Emerson delivered Address at the Opening of Concord Free Public Library at the opening and dedication of the new library on October 1, 1873. Concord had a long library history in which Emerson was involved, but this was the first public library. And it is still in existence today. Their website has a fantastic history with photos that include the program for the 1873 dedication. There is a photo of the library’s exterior soon after it opened and one of its interior. In the library’s special collections they have survey maps drawn by Thoreau and, available online, an Emerson Concordance. But back to Emerson’s address.

For all the things about Emerson that have made me grumpy of late, culminating with his “Woman” essay, it’s stuff like this that makes me love him. Emerson was a fellow bookworm. For all his talk sometimes of how books are secondary when it comes to the final purpose of life–and he reminds his listeners of that at the end of his address–he loved books and reading.

In his address he remarks on how important it is for a town like Concord to have a library and what a boon it is to the whole community:

we may all anticipate a sudden and lasting prosperity to this ancient town, in the benefit of a noble library, which adds by the beauty of the building, and its skilful arrangement, a quite new attraction, – making readers of those who are not readers, – making
scholars of those who only read newspapers or novels until now; and whilst it secures a new and needed culture to our citizens, offering a strong attraction to strangers who are seeking a country home to sit down here.

He understands the power “of books to make all towns equal,” that a library in Concord makes Concord as good as Rome or London because a library “has the best of each of those cities in itself.” He even suggests that if Robinson Crusoe had only had a shelf of books he could have pretty much done without Friday. This also hints, I think, that Emerson would have enjoyed answering the question, what ten books would you have with you one a desert island?

To those who may think that literature is merely an entertainment and not worthwhile because it doesn’t grind corn or plow a field, Emerson responds,

literature is the record of the best thoughts. Every attainment and discipline which increases a man’s acquaintance with the invisible world lifts his being. Everything that gives him a new perception of beauty multiplies his pure enjoyments. A river of thought is always running out of the invisible world into the mind of man. Shall not they who received the largest streams spread abroad the healing waters?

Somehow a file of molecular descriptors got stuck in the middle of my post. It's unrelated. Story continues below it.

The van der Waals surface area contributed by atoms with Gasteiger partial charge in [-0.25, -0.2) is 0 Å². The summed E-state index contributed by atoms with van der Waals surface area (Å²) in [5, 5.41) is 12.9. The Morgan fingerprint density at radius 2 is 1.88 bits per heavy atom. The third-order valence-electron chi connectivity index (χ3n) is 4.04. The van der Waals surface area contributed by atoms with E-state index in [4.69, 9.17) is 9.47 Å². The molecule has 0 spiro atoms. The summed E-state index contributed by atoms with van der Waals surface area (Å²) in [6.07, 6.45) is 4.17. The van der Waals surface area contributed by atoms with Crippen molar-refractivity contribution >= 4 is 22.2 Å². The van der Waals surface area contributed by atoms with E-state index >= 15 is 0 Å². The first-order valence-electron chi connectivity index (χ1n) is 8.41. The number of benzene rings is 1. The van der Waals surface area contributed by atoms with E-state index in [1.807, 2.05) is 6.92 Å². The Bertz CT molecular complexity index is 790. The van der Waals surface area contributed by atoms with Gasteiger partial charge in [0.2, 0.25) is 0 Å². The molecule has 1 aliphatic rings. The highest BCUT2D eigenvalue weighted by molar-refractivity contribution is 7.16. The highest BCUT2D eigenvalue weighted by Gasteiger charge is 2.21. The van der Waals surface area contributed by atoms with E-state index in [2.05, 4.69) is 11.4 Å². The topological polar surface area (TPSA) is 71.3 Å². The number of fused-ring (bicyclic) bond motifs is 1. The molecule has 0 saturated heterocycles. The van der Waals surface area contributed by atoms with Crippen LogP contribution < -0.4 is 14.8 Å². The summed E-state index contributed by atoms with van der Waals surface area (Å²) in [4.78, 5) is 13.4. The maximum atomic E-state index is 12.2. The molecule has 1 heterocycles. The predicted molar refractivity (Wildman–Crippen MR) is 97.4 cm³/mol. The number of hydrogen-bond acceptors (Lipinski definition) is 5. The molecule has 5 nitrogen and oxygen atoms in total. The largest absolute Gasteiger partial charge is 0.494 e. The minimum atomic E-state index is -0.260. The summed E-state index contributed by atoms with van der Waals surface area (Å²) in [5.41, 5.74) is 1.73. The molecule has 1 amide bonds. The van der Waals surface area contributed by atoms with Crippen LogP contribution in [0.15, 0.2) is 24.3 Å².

And as far as thoughts go, Emerson says, they cannot be contained, “Once brought into the world, it runs over the vessel which received it into all minds that love it.”

But books have still more value. In a library we can find diversion and relief from vexation, time to reflect, a bit of solitude. Books, as we all know, also make friends:

‘T is a tie between men to have been delighted with the same book. Every one of us is always in search of his friend, and when unexpectedly he finds a stranger enjoying the rare poet or thinker who is dear to his own solitude, – it is like finding a brother.

In books the past can also speak to us. And the influence of of what we read in books and the benefit it gives to ourselves and all humanity is inestimable.

So, “read proudly” says Emerson and

put the duty of being read invariably on the author. If he is not read, whose fault is it ? I am quite ready to be charmed, – but I shall not make believe I am charmed.

A little reader’s manifesto. Don’t read a book because you think you should, read a book because the author has convinced you to. Yet at the same time, if the author doesn’t cut it, don’t pretend that you are enjoying the book. I know sometimes I’ve felt obligated to read and like a book. But really, who am I benefiting in doing so? Certainly not myself.

This was a very enjoyable essay to read and is full of even more bookish quotes than I have included here. If you want to know more about Emerson’s involvement with the library or learn more about the Concord Free Public Library, the links will give you some fun things to look at.

Next week’s Emerson: The Fortune of the Republic